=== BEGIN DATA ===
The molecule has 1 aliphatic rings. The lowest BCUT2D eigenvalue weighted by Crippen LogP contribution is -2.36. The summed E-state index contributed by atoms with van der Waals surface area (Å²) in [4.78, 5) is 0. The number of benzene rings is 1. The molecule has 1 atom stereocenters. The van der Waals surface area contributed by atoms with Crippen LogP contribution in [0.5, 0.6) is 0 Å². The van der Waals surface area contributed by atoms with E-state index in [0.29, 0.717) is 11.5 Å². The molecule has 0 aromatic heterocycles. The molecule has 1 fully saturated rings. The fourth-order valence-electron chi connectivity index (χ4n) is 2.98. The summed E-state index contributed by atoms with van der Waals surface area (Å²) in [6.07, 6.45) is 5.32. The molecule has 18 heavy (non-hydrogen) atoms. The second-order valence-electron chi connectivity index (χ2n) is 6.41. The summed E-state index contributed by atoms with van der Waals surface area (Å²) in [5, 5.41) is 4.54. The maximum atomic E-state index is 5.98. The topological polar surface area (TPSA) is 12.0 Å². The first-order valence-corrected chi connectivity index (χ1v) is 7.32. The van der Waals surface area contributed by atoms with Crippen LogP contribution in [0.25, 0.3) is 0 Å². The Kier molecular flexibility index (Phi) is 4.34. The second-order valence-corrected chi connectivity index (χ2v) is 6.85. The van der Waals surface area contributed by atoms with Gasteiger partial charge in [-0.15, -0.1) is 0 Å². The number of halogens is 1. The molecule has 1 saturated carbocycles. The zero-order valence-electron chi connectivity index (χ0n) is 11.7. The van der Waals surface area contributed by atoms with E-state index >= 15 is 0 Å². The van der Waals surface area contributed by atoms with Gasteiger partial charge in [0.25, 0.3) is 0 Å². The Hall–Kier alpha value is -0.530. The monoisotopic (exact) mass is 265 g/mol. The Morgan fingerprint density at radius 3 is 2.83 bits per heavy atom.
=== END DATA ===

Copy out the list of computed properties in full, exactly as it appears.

The molecule has 1 aliphatic rings. The lowest BCUT2D eigenvalue weighted by Crippen LogP contribution is -2.36. The summed E-state index contributed by atoms with van der Waals surface area (Å²) in [4.78, 5) is 0. The number of benzene rings is 1. The molecule has 1 atom stereocenters. The van der Waals surface area contributed by atoms with Crippen LogP contribution in [0.5, 0.6) is 0 Å². The van der Waals surface area contributed by atoms with E-state index in [0.29, 0.717) is 11.5 Å². The molecule has 0 aromatic heterocycles. The molecule has 1 fully saturated rings. The fourth-order valence-electron chi connectivity index (χ4n) is 2.98. The summed E-state index contributed by atoms with van der Waals surface area (Å²) in [6.07, 6.45) is 5.32. The molecule has 18 heavy (non-hydrogen) atoms. The second-order valence-electron chi connectivity index (χ2n) is 6.41. The summed E-state index contributed by atoms with van der Waals surface area (Å²) in [5, 5.41) is 4.54. The maximum atomic E-state index is 5.98. The topological polar surface area (TPSA) is 12.0 Å². The first-order valence-corrected chi connectivity index (χ1v) is 7.32. The van der Waals surface area contributed by atoms with Crippen LogP contribution in [0.25, 0.3) is 0 Å². The Kier molecular flexibility index (Phi) is 4.34. The second-order valence-corrected chi connectivity index (χ2v) is 6.85. The van der Waals surface area contributed by atoms with Gasteiger partial charge in [-0.15, -0.1) is 0 Å². The number of halogens is 1. The molecule has 1 saturated carbocycles. The zero-order valence-electron chi connectivity index (χ0n) is 11.7. The van der Waals surface area contributed by atoms with E-state index >= 15 is 0 Å². The van der Waals surface area contributed by atoms with Gasteiger partial charge in [0.25, 0.3) is 0 Å². The Hall–Kier alpha value is -0.530. The monoisotopic (exact) mass is 265 g/mol. The Morgan fingerprint density at radius 3 is 2.83 bits per heavy atom.